Mark Christian Leake Author of Evaluating Organization Development

Mark Christian Leake

Chair of Biological Physics, Director of Biological Physical Sciences Institute
University of York,

I am the Chair of Biological Physics and Director/Founder of the Biological Physical Sciences Institute, University of York, heading an interdisciplinary science team specializing in single-molecule biophysics research. My work on molecular manipulation, ultrasensitive imaging and customized microscope which has led to >100 articles/books including Nature, Science and PNAS, accruing ca. 3,000 citations. I have presented >60 talks worldwide and chaired/organized several international meetings.


I am sole-author of textbooks Single-molecule cellular biophysics Cambridge University Press (2013), Biophysics: Tools & Techniques CRC Press (2016), and Editor of Chromosome Architecture Methods in Molecular Biology (2016), Biophysics of Infection Advances in Experimental Medicine and Biology (2016), and Single molecule cellular biophysics (2013) theme volume in the Royal Society’s flagship biology journal Phil Trans B.   My expertise in interfacial science research has led to competitive fellowships (Leverhulme Trust, Royal Society, OCISB Systems Biology, RMS, IoP, SoB) in addition to an Illustrious Team Research Award (Daiwa Adrian Anglo-Japanese Foundation). In 2010 I won the Young Investigator Medal from the British Biophysical Society (BBS). I have built on these achievements, establishing a lab with exceptional expertise for studying single-molecule cell biophysics. I have sat on numerous national strategy committees (Biological Physics Group of the IoP, the BBS and the RMS) in addition to the steering panel for the EPSRC Physics Grand Challenge Understanding the Physics of Life Network.

Since my Ph.D, I focused on developing single-molecule techniques to investigate complex processes of living organisms, making my own tools, including an atomic force microscope, optical and magnetic tweezers, nanoscale/sub-millisecond laser-interferometers and multi-colour single-molecule fluorescence microscopes. These are complemented by applying advanced biochemical, micro and molecular biological methods, as well as significant mathematical modelling. During my Ph.D in biophysics at King’s College London I developed optical techniques to characterize the mechanical properties of single molecules which act as nanoscale entropic springs. This was extended by postdoctoral work in Heidelberg, Germany, designing and constructing an atomic force microscope for use in single-molecule force spectroscopy on proteins essential to normal functioning of skeletal and cardiac muscle. Subsequently in Oxford I built a new fluorescence system to image probes attached to bacterial filaments of live cells, and was able to resolve unprecedented nanoscale steps in rotation of a sub-cellular motor (Nature 2005, 437, 916). I developed novel microscopy techniques (Nature 2006, 443, 355; PNAS 2008,105, 15376; PNAS 2010, 107, 11347) which, with the aid of cutting-edge genetics methods, allowed single protein molecules to be observed within a live cell, and enabled monitoring of their dynamic exchange. I invented a novel Slimfield imaging system to enable single molecule imaging at the millisecond time scale, used to study the architecture of DNA replication machinery in live cells (Science 2010, 328, 498; Science 2012, 338, 528). These are all vital bespoke research tools which will be implemented into my future research initiatives over the time scale of 5-10 years. In 2007, I won a Royal Society URF with a remit to perform single-molecule research on live cells using advanced optical techniques, and was elected Senior Fellow of the Oxford Centre for Integrative Systems Biology (OCISB). My interdisciplinary background gives me ideal grounding for addressing fundamental biophysical and biomedical questions. These present significant challenges in interfacing several scientific disciplines. My research team comprises multi-discipline expertise, including physics, biochemistry, chemistry and computer science Ph.D students, as well as postdocs from the physical, engineering and life sciences. This is of a significant benefit to performing groundbreaking interfacial science research. I have been successful in securing several research grants from multiple sources, with cumulative funds from all grants currently totally >£10M.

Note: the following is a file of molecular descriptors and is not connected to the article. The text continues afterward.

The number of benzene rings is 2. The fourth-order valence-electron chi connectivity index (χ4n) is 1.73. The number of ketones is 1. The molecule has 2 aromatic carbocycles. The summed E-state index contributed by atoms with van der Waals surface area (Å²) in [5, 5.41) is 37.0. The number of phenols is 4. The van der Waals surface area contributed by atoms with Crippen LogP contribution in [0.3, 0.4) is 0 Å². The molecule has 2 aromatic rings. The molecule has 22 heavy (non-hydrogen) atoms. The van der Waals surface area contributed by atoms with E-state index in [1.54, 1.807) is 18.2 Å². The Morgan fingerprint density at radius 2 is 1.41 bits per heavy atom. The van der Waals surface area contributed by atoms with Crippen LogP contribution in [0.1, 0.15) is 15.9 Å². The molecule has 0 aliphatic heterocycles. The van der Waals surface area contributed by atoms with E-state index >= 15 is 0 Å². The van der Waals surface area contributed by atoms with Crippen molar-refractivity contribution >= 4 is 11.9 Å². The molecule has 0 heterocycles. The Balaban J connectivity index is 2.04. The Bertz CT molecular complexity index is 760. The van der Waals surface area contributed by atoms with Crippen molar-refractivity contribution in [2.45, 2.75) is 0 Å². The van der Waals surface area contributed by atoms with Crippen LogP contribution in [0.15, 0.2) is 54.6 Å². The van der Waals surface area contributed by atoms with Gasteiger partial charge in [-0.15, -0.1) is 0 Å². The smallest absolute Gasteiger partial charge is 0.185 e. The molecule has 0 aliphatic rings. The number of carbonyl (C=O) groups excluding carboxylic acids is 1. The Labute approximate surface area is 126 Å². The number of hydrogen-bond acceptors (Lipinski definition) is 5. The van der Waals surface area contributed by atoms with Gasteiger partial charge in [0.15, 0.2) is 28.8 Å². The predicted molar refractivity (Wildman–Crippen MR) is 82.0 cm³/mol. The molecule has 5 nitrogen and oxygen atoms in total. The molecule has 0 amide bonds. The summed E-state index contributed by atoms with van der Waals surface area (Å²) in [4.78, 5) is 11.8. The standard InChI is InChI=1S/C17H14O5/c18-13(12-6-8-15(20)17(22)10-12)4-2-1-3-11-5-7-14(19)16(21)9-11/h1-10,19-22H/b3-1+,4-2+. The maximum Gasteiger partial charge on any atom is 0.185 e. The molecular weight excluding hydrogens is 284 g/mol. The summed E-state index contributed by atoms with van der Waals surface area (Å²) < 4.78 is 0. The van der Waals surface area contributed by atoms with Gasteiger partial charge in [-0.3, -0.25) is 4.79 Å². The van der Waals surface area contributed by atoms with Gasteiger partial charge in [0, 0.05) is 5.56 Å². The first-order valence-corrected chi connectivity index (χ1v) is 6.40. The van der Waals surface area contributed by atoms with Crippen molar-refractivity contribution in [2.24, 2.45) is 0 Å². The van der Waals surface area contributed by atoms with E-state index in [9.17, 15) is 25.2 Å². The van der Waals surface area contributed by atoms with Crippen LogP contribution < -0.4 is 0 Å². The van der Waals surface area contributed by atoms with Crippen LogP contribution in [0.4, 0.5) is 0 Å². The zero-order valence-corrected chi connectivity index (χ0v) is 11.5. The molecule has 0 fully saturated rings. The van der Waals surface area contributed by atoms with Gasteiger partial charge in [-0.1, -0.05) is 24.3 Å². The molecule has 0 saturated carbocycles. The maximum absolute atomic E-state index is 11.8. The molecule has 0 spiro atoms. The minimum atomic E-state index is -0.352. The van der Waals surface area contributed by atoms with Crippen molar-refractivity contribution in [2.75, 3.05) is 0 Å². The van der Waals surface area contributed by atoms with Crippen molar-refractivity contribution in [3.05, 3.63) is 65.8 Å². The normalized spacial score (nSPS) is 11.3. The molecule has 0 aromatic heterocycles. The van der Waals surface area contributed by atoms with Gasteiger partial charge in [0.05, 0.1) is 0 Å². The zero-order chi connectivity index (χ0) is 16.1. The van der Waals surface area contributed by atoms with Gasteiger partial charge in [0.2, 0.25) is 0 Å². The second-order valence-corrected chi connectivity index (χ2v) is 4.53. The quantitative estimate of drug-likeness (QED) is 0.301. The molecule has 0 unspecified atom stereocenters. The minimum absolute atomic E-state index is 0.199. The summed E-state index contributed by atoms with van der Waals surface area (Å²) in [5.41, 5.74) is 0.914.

Areas of Research / Professional Expertise

    Techniques: Single-molecule biophysics, super-resolution microscopy, optical tweezers, magnetic tweezers
    Questions: DNA-protein interactions, gene regulation, signal transduction, biological complexity, molecular machines

Personal Interests

    Engaging my son (currently 8 years old) in the mysteries of the universe.



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